The 5 Best Tennis Matches Ever – Greatest Tennis Matches Of All Time

Roger Federer
LONDON, ENGLAND - JULY 05: Roger Federer of Switzerland celebrates victory during the men's singles final match against Andy Roddick of the USA on Day Thirteen of the Wimbledon Lawn Tennis Championships at the All England Lawn Tennis and Croquet Club on July 5, 2009 in London, England. Federer won 5-7, 7-6, 7-6, 3-6, 16-14. (Photo by Professional Sport/Popperfoto/Getty Images)

The first Tennis match is said to be played back in the 1860s. With over 150 years of history, there have been some matches which are considered the most memorable and will remain like that for the foreseeable future. From the most intense, longest and the most shocking tennis matches, here are our picks for 5 of the greatest Tennis matches of all time.

Roger Federer
LONDON, ENGLAND – JULY 05: Roger Federer of Switzerland celebrates victory during the men’s singles final match against Andy Roddick of the USA on Day Thirteen of the Wimbledon Lawn Tennis Championships at the All England Lawn Tennis and Croquet Club on July 5, 2009 in London, England. Federer won 5-7, 7-6, 7-6, 3-6, 16-14. (Photo by Professional Sport/Popperfoto/Getty Images)
  1. Roger Federer vs Andy Roddick, Wimbledon 2009

A year after losing the Wimbledon Finals against Nadal, Federer was once again playing in another classic against Roddick. The two tennis players knew each other very well, in fact too well. Some say Roddick was born a few years too late and had to play tennis at the same time as Federer, who managed to defeat the big-serving American 4 times in Slam Finals. However, no other defeat was as bad as the one in the 2009 Wimbledon finals. After 3 sets, Federer was leading 5-7, 7-6 (8), 7-6 (5), but Roddick held on in the 4th set, (3-6) which meant the 5th and the final set would be played. This would become the longest set in the history of the sport. The two tennis players went back and forth with the serve. Roddick at one point was not broken for 38 straight but of course, it had to be the 39th against Federer, who “snuck one in” at 15-14 in the final set. Federer then went on to win the Finals. This match was both the longest final in history and the longest 5th set in term of games. The finals lasted for 4 hours and 17 minutes, with a total of 77 games, which surpasses the previous record of 71 games set at 1927 Australian Open.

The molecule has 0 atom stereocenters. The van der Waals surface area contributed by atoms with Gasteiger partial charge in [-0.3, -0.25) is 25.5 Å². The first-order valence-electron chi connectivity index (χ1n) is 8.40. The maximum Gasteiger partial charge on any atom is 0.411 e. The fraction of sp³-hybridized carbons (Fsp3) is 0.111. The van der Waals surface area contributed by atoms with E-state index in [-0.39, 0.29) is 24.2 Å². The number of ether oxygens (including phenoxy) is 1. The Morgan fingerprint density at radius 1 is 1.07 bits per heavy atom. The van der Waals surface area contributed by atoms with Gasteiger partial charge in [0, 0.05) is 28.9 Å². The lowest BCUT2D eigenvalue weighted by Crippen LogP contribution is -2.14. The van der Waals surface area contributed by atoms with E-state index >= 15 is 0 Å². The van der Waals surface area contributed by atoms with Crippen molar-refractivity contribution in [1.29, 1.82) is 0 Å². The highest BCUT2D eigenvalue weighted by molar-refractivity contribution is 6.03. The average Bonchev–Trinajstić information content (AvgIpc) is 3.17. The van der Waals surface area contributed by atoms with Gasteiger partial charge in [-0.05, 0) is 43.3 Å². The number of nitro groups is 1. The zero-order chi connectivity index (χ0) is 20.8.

1. Jimmy Connors vs Aaron Krickstein, U.S. Open 1991

Jimmy Connors, the Hall of Famer came into the match as 936th in the world. This alone makes this match that more interesting, but it was not only that, the chaos, arguing, fans and the fact that on the day of the match, Connors turned 39 years old, add to the excitement and make the match that much more memorable. It is most likely the most watched tennis match, as it showed us a picture of how Connors managed to win despite his age and all the odds that went against him.

Something is telling me this match alone made some of the players (like Federer, Agassi…) keep playing despite their old age.

The story and the message from Connors alone is far more important than the score alone, but for the sake of not skipping the results; 3-6, 7-6(8), 1-6, 6-3, 7-6(4). While the match was not the finals, but rather the 4th round, it still belongs to be ranked among the top 5 greatest matches ever played.